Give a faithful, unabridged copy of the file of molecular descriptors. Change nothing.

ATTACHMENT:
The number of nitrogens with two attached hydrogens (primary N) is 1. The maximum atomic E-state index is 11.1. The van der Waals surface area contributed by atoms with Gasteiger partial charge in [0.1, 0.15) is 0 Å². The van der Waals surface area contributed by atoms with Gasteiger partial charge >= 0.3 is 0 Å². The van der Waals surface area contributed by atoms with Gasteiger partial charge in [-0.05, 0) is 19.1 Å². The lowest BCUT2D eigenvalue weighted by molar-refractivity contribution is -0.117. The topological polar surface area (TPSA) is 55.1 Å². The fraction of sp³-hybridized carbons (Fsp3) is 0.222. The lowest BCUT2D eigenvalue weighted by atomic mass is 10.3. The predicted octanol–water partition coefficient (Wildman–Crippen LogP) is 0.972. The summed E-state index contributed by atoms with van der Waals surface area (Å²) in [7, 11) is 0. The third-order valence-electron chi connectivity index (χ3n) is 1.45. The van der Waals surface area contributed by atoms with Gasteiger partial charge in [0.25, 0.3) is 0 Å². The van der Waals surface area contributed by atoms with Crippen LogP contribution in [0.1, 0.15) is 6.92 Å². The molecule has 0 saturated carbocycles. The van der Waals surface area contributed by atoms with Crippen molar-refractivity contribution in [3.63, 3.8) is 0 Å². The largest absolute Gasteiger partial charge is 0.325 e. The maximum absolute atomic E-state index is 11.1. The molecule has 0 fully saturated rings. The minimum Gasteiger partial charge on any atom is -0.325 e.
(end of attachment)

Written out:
The number of nitrogens with two attached hydrogens (primary N) is 1. The maximum atomic E-state index is 11.1. The van der Waals surface area contributed by atoms with Gasteiger partial charge in [0.1, 0.15) is 0 Å². The van der Waals surface area contributed by atoms with Gasteiger partial charge >= 0.3 is 0 Å². The van der Waals surface area contributed by atoms with Gasteiger partial charge in [-0.05, 0) is 19.1 Å². The lowest BCUT2D eigenvalue weighted by molar-refractivity contribution is -0.117. The topological polar surface area (TPSA) is 55.1 Å². The fraction of sp³-hybridized carbons (Fsp3) is 0.222. The lowest BCUT2D eigenvalue weighted by atomic mass is 10.3. The predicted octanol–water partition coefficient (Wildman–Crippen LogP) is 0.972. The summed E-state index contributed by atoms with van der Waals surface area (Å²) in [7, 11) is 0. The third-order valence-electron chi connectivity index (χ3n) is 1.45. The van der Waals surface area contributed by atoms with Gasteiger partial charge in [0.25, 0.3) is 0 Å². The van der Waals surface area contributed by atoms with Crippen LogP contribution in [0.1, 0.15) is 6.92 Å². The molecule has 0 saturated carbocycles. The van der Waals surface area contributed by atoms with Crippen molar-refractivity contribution in [3.63, 3.8) is 0 Å². The largest absolute Gasteiger partial charge is 0.325 e. The maximum absolute atomic E-state index is 11.1. The molecule has 0 fully saturated rings. The minimum Gasteiger partial charge on any atom is -0.325 e.